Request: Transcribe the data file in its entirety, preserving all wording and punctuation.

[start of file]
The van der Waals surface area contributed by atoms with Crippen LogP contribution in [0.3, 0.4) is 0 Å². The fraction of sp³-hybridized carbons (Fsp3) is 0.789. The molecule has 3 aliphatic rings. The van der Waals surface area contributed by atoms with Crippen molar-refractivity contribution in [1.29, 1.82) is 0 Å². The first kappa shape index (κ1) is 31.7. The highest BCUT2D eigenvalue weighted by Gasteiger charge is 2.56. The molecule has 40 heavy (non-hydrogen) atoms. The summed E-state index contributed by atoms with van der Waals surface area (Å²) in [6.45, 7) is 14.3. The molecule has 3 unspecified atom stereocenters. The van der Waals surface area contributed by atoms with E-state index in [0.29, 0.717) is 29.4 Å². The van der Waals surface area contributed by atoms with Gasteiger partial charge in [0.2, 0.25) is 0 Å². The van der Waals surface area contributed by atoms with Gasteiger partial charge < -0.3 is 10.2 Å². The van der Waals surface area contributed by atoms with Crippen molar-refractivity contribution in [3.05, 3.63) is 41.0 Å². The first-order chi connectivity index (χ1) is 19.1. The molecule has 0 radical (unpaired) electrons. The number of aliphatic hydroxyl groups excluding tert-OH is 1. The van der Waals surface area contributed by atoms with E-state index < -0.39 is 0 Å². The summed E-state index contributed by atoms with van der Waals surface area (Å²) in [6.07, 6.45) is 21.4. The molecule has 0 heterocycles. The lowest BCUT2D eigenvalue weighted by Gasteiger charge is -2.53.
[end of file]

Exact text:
The van der Waals surface area contributed by atoms with Crippen LogP contribution in [0.3, 0.4) is 0 Å². The fraction of sp³-hybridized carbons (Fsp3) is 0.789. The molecule has 3 aliphatic rings. The van der Waals surface area contributed by atoms with Crippen molar-refractivity contribution in [1.29, 1.82) is 0 Å². The first kappa shape index (κ1) is 31.7. The highest BCUT2D eigenvalue weighted by Gasteiger charge is 2.56. The molecule has 40 heavy (non-hydrogen) atoms. The summed E-state index contributed by atoms with van der Waals surface area (Å²) in [6.45, 7) is 14.3. The molecule has 3 unspecified atom stereocenters. The van der Waals surface area contributed by atoms with E-state index in [0.29, 0.717) is 29.4 Å². The van der Waals surface area contributed by atoms with Gasteiger partial charge in [0.2, 0.25) is 0 Å². The van der Waals surface area contributed by atoms with Gasteiger partial charge < -0.3 is 10.2 Å². The van der Waals surface area contributed by atoms with Crippen molar-refractivity contribution in [3.05, 3.63) is 41.0 Å². The first-order chi connectivity index (χ1) is 19.1. The molecule has 0 radical (unpaired) electrons. The number of aliphatic hydroxyl groups excluding tert-OH is 1. The van der Waals surface area contributed by atoms with E-state index < -0.39 is 0 Å². The summed E-state index contributed by atoms with van der Waals surface area (Å²) in [6.07, 6.45) is 21.4. The molecule has 0 heterocycles. The lowest BCUT2D eigenvalue weighted by Gasteiger charge is -2.53.